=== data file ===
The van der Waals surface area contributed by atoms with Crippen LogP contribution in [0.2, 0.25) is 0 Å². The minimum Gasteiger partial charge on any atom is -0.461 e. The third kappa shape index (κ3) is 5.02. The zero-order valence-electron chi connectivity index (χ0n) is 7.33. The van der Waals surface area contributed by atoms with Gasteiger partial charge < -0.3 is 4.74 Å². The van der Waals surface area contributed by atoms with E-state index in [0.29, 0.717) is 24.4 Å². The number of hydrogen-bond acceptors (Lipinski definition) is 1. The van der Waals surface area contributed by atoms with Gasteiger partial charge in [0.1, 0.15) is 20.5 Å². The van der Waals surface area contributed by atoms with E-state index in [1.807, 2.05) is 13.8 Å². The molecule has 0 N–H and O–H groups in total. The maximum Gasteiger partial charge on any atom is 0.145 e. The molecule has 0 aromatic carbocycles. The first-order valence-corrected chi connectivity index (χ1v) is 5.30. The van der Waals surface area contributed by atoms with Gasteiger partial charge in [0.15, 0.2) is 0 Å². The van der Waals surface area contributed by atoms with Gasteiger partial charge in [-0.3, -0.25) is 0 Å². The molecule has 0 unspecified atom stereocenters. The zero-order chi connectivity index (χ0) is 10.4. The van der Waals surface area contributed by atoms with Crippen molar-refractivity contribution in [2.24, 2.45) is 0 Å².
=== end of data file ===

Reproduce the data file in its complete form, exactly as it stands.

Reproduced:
The van der Waals surface area contributed by atoms with Crippen LogP contribution in [0.2, 0.25) is 0 Å². The minimum Gasteiger partial charge on any atom is -0.461 e. The third kappa shape index (κ3) is 5.02. The zero-order valence-electron chi connectivity index (χ0n) is 7.33. The van der Waals surface area contributed by atoms with Gasteiger partial charge < -0.3 is 4.74 Å². The van der Waals surface area contributed by atoms with E-state index in [0.29, 0.717) is 24.4 Å². The number of hydrogen-bond acceptors (Lipinski definition) is 1. The van der Waals surface area contributed by atoms with Gasteiger partial charge in [0.1, 0.15) is 20.5 Å². The van der Waals surface area contributed by atoms with E-state index in [1.807, 2.05) is 13.8 Å². The molecule has 0 N–H and O–H groups in total. The maximum Gasteiger partial charge on any atom is 0.145 e. The molecule has 0 aromatic carbocycles. The first-order valence-corrected chi connectivity index (χ1v) is 5.30. The van der Waals surface area contributed by atoms with Gasteiger partial charge in [0.15, 0.2) is 0 Å². The van der Waals surface area contributed by atoms with Gasteiger partial charge in [-0.3, -0.25) is 0 Å². The molecule has 0 unspecified atom stereocenters. The zero-order chi connectivity index (χ0) is 10.4. The van der Waals surface area contributed by atoms with Crippen molar-refractivity contribution in [2.24, 2.45) is 0 Å².